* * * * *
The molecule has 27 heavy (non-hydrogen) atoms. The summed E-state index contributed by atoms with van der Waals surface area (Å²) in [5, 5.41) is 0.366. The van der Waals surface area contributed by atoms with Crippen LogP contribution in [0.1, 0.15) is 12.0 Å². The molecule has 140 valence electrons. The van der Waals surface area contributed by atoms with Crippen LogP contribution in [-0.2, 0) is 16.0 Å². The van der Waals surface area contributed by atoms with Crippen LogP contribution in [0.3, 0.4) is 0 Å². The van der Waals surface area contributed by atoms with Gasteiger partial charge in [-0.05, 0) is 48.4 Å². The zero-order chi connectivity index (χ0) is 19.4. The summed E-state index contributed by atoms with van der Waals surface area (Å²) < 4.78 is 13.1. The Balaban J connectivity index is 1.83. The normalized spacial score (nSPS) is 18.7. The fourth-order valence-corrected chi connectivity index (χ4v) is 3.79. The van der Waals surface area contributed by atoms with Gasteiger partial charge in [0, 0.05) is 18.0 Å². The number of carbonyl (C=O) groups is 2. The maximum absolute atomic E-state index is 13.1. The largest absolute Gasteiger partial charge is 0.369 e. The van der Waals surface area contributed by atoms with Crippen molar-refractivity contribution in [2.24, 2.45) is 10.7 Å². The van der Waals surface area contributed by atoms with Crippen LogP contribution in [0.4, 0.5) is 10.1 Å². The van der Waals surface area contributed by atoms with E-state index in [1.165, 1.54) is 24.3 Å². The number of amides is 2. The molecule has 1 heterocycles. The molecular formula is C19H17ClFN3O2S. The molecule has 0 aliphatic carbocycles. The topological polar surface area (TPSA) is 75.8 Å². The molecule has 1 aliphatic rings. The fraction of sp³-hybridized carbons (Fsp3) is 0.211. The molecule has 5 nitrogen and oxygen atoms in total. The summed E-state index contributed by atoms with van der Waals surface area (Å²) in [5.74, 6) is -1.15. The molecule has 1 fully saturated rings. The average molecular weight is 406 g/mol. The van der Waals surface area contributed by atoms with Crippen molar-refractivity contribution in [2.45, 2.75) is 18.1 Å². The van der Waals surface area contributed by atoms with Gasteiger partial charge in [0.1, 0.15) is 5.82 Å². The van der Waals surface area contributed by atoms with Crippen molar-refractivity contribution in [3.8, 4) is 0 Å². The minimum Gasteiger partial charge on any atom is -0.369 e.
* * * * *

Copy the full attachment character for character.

The molecule has 27 heavy (non-hydrogen) atoms. The summed E-state index contributed by atoms with van der Waals surface area (Å²) in [5, 5.41) is 0.366. The van der Waals surface area contributed by atoms with Crippen LogP contribution in [0.1, 0.15) is 12.0 Å². The molecule has 140 valence electrons. The van der Waals surface area contributed by atoms with Crippen LogP contribution in [-0.2, 0) is 16.0 Å². The van der Waals surface area contributed by atoms with Crippen LogP contribution in [0.3, 0.4) is 0 Å². The van der Waals surface area contributed by atoms with Gasteiger partial charge in [-0.05, 0) is 48.4 Å². The zero-order chi connectivity index (χ0) is 19.4. The summed E-state index contributed by atoms with van der Waals surface area (Å²) < 4.78 is 13.1. The Balaban J connectivity index is 1.83. The normalized spacial score (nSPS) is 18.7. The fourth-order valence-corrected chi connectivity index (χ4v) is 3.79. The van der Waals surface area contributed by atoms with Gasteiger partial charge in [0, 0.05) is 18.0 Å². The number of carbonyl (C=O) groups is 2. The maximum absolute atomic E-state index is 13.1. The largest absolute Gasteiger partial charge is 0.369 e. The van der Waals surface area contributed by atoms with Crippen molar-refractivity contribution in [2.24, 2.45) is 10.7 Å². The van der Waals surface area contributed by atoms with Crippen LogP contribution in [0.4, 0.5) is 10.1 Å². The van der Waals surface area contributed by atoms with E-state index in [1.165, 1.54) is 24.3 Å². The number of amides is 2. The molecule has 1 heterocycles. The molecular formula is C19H17ClFN3O2S. The molecule has 0 aliphatic carbocycles. The topological polar surface area (TPSA) is 75.8 Å². The molecule has 1 aliphatic rings. The fraction of sp³-hybridized carbons (Fsp3) is 0.211. The molecule has 5 nitrogen and oxygen atoms in total. The summed E-state index contributed by atoms with van der Waals surface area (Å²) in [5.74, 6) is -1.15. The molecule has 1 fully saturated rings. The average molecular weight is 406 g/mol. The van der Waals surface area contributed by atoms with Crippen molar-refractivity contribution in [2.45, 2.75) is 18.1 Å². The van der Waals surface area contributed by atoms with Gasteiger partial charge in [0.1, 0.15) is 5.82 Å². The van der Waals surface area contributed by atoms with Crippen molar-refractivity contribution in [3.8, 4) is 0 Å². The minimum Gasteiger partial charge on any atom is -0.369 e.